Ofgem has put forward new proposals which aim to combat electricity theft across the UK, a problem which currently costs customers £200m each year.
Allegedly it is estimated a third of which is stolen by cannabis farms.
The new rules would force utility suppliers to detect and investigate problems. Currently there are up to 25,000 cases per year, most of which are due to tampering with electricity meters.
Ofgem’s proposals include:
- Setting up a code of practice of how investigations are carried out.
- Coordinated efforts between utility suppliers, the home office and police.
- A 24 hour hotline to report suspicious activity.
- For power companies to share best practices for identifying and tackling electricity theft.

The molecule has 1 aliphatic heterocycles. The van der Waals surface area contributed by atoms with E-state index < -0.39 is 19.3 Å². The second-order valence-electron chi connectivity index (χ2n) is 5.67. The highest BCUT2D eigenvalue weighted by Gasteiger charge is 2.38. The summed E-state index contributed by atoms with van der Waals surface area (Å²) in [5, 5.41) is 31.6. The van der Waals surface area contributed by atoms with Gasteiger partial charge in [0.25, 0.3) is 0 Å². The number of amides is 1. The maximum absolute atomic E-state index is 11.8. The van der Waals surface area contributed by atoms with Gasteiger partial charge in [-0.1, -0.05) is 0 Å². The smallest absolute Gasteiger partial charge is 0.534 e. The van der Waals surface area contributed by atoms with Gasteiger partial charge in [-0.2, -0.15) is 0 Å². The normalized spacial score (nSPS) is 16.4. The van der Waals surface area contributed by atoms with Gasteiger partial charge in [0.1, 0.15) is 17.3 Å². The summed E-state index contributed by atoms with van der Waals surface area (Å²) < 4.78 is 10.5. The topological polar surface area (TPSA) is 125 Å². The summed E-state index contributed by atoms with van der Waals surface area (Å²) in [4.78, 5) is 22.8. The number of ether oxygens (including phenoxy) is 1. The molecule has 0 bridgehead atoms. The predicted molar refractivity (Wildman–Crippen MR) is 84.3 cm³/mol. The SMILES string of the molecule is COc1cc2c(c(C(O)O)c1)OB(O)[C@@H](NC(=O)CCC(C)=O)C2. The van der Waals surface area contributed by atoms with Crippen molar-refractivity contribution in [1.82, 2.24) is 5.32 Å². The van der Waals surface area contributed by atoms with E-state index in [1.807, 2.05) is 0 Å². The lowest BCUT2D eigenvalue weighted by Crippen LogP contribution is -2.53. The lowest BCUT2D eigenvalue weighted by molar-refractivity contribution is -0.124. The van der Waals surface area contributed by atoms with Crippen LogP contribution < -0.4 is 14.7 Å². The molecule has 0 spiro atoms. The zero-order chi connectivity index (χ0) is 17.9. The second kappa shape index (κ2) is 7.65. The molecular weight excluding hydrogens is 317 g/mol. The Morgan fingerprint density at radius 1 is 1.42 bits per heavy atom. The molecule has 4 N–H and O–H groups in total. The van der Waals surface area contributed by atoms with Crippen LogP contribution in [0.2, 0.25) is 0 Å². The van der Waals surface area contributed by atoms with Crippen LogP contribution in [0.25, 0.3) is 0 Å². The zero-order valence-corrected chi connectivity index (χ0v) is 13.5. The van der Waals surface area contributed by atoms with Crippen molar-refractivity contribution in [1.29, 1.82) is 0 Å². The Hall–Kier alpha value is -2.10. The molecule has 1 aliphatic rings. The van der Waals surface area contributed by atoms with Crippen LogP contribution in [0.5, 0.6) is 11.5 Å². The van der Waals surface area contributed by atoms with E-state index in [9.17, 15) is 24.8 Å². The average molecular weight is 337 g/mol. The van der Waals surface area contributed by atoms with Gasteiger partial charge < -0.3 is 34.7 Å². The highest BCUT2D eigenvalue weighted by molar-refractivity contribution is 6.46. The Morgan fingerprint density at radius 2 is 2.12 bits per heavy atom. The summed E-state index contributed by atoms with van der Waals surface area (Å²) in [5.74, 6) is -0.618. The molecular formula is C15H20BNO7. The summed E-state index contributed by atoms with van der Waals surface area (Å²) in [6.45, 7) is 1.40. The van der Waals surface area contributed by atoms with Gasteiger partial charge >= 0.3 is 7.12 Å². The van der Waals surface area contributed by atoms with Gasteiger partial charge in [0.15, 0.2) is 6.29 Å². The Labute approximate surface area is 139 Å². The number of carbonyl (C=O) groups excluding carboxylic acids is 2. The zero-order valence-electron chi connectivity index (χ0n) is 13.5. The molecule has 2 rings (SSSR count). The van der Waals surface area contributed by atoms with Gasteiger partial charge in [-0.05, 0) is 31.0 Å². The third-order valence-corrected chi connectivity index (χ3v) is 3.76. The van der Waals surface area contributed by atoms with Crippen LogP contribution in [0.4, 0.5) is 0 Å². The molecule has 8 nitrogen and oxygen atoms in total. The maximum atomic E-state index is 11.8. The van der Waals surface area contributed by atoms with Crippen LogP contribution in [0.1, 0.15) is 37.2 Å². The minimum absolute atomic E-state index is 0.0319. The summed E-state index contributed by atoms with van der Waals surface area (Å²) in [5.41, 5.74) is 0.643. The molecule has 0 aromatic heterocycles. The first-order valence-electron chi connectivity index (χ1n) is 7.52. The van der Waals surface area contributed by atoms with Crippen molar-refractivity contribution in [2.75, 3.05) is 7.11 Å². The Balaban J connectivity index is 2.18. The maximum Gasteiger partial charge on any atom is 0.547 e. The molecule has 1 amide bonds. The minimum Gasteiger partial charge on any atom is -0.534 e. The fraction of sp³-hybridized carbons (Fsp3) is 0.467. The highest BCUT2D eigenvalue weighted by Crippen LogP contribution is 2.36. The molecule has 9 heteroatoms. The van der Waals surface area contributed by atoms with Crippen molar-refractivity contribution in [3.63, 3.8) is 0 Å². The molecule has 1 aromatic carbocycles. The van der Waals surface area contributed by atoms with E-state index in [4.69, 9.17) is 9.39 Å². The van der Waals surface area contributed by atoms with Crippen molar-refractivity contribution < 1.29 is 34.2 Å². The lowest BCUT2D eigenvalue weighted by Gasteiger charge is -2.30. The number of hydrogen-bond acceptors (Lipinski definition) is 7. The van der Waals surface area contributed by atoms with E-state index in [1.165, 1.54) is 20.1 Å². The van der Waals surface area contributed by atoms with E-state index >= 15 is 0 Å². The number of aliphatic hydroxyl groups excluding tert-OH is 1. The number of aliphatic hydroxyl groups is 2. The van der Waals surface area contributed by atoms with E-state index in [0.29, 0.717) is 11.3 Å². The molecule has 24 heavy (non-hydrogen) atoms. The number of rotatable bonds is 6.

The trade association for the power industry, Energy UK has welcomed the new proposals.
They said "Ofgem's consultation is a positive move to cut down crime" claiming that "Electricity theft is dangerous and illegal... it also costs honest customers money which is why energy companies take this - and gas theft - very seriously."
It added: "we look forward to working closely with them and others in the industry on this."